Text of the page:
It was a huge mistake for corporations to assume they could perpetually roll over short term debt at good prices. If you stop and think about it, many homeowners over leveraged in homes have a similar mismatch problem. Incomes have not risen as expected but short term financing costs have gone through the roof with no way to roll over the debt.
Duration Mismatch Not the Only Problem
Fractional reserve lending go far beyond duration mismatch. Here are few key points.
- Fraudulent lending (banks lending more than they have legitimate right to lend) pushes up assets prices and favors those with first access to cash (banks and the wealthy). The housing bubble was a result of such fraud.
- The existing fractional reserve system allows lending of money that is supposed to be available on demand. Lending of money banks have no right to lend is outright fraudulent.
- Excessive credit backed only by artificially inflated asset prices is simply another form of fraud. Moreover, such lending also sends false signals to the market about the true state of the economy.
- In the ensuing and inevitable busts, the central bank inevitably punishes savers by artificially holding rates too low.
Central Bank Authorized Fraud
Point number two above involves sweeping of checking deposit accounts into saving deposit accounts by banks, unbeknown to customers, then lending the money out.
Greenspan authorized sweeps in 1994 as a way of allowing banks to put "idle cash" to use. There are no reserve requirements on savings accounts.
Thus, money that is supposed to be available on demand isn't. People think that money in their checking accounts is sitting in banks. It most assuredly isn't. It has been "swept" away nightly into savings accounts that banks can lend out. Bookkeeping says the money is there. Physically it isn't.
Lending of money in "available on demand" checking accounts is purposeful fraud. Greenspan authorized the practice, but that that simply makes it central-bank authorized fraud.
Savings Accounts Fraudulent as Well
With savings accounts, customers do relinquish control of deposits, at least in theory. For example, customers deposit money in a savings account and receive an agreed upon interest rates. Everyone understands their banks will lend that money out.
Nonetheless, should someone walk into the bank the next day and request to pull money out of "their savings", it will be given to them. Unfortunately, control of "their savings" was relinquished to the bank who then lent the money out.
It is illogical (and fraudulent) for money that is already lent out to be available on demand. Thus savings accounts are nothing but another form of "have your cake and eat it too" fraud.
Whether the loans are backed by assets or not is irrelevant.
Problems Measuring "True Money Supply"
It is this very savings account debate that has caused two Austrian economic camps to split into two camps as to how to measure "True Money Supply".
The TMS2 camp says that money in savings accounts is available on demand and thus needs to be factored into money supply figures. Meanwhile the TMS1 camp that I am in says that the right-to-use the money was transferred (whether it is fraudulently available on demand or not) and thus should not be counted in money supply figures.
For further discussion, please see Money Supply Divergence - TMS1 vs. TMS2 vs. M2 - What does it Mean?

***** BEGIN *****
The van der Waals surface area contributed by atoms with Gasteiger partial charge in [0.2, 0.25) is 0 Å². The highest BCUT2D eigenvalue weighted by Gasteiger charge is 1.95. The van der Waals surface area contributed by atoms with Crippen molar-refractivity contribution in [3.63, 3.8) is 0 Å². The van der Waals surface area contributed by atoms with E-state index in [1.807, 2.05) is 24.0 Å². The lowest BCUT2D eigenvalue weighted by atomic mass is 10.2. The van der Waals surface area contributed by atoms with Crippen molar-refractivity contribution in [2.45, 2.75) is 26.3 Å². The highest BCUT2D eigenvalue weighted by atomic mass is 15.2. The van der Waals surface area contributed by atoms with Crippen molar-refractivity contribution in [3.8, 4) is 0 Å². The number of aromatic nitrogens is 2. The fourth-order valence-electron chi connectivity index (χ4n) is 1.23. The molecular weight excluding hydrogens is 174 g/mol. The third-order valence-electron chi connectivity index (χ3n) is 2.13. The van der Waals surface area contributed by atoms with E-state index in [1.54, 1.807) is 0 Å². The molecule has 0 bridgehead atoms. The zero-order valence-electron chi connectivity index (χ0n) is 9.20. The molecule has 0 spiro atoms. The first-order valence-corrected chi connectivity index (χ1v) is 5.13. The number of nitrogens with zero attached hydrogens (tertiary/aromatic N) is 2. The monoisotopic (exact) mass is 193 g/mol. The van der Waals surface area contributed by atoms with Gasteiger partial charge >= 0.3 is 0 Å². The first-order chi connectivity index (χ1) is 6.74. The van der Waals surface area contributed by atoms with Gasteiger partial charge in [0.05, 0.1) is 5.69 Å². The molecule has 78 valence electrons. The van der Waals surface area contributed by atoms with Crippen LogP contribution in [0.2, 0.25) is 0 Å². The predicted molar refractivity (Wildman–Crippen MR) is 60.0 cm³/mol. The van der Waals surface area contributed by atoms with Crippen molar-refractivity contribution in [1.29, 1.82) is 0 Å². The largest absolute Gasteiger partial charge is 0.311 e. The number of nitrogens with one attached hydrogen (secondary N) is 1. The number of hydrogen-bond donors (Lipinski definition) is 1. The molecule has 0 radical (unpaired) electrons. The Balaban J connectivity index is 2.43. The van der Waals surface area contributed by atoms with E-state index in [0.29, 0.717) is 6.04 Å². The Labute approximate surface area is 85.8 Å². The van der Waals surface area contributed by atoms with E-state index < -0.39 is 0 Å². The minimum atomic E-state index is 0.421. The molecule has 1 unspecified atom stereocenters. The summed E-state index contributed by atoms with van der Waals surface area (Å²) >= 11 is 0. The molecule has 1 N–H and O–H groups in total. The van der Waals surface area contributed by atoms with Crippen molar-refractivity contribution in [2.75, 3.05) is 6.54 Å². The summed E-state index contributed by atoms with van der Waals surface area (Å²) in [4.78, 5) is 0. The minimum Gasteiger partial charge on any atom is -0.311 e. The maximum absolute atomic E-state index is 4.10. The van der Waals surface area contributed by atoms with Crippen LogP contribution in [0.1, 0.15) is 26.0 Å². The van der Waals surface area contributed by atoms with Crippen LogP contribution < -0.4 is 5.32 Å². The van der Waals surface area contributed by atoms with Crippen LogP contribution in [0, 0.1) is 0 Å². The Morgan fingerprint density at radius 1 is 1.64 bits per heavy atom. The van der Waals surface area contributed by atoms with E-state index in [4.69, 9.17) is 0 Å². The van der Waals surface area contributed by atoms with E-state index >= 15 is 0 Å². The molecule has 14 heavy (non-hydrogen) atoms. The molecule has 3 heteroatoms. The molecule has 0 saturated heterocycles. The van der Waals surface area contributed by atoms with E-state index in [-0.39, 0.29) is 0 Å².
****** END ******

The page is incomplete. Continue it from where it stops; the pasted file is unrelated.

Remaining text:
The above link also contains a discussion of sweeps and how they distort money in checking accounts.
Regardless of the "correct" measure of money supply, both the TMS1 and TMS2 camps generally believe the practice of lending of savings accounts while simultaneously making the money available on demand is fraudulent.
Reflections on "Legitimate" Right-To-Use
Some argue that as long as customers agree to these various banking schemes it is OK. That line of thinking says as long as it's in the agreement for banks to sweep money from checking accounts to savings accounts and lend it out, then it's OK for banks to do so.
However, it's not OK because such lending is nothing more than a gigantic kiting scheme. Moreover, it affects others by cheapening the value of money, pushing up asset prices for the benefit of those with first access to money, the banks and the wealthy.
Logically, two people cannot have the right to use the same money at the same time, whether they agree to such a scheme or not!
Money Multiplier Theory
Compounding the issue, money that is lent out then redeposited in another bank, can be lent again and again and again. In theory, the same money can be lent an infinite number of times (10 times if you prefer, with each bank keeping 10% in reserves). This is the "money multiplier" theory of fractional reserve banking.
However, such analysis is further complicated by the fact that in a fiat-credit based banking system, lending comes first and reserves come second.
Thus, money multiplier theory as commonly understood is simply wrong.
For a discussion of the "money multiplier" issue please see Fictional Reserve Lending And The Myth Of Excess Reserves
Clearly, money is a complicated subject involving numerous competing definitions of money. Fractional reserve banking and invalid money multiplier theories greatly compound understanding.
Unfortunately, Weiner adds to the confusion with analysis that suggests that duration mismatch is the only issue in regards to fractional reserve lending.
Fractional Reserve Lending is Fraudulent and Must Stop Entirely
Lending what you do not have a legitimate right-to-lend is the issue. Duration mismatch is a form of that problem, but it is not the only form of that problem. Numerous complications arise when multiple people have immediate access to the same money at the same time.
Housing and credit lending bubbles constitute unmistakable proof that fractional reserve lending in any form is fraudulent and must stop entirely.
The solution is to abolish the Fed, institute a 100% gold-backed dollar, and disallow banks to ability to lend money they have no legitimate right-to-lend.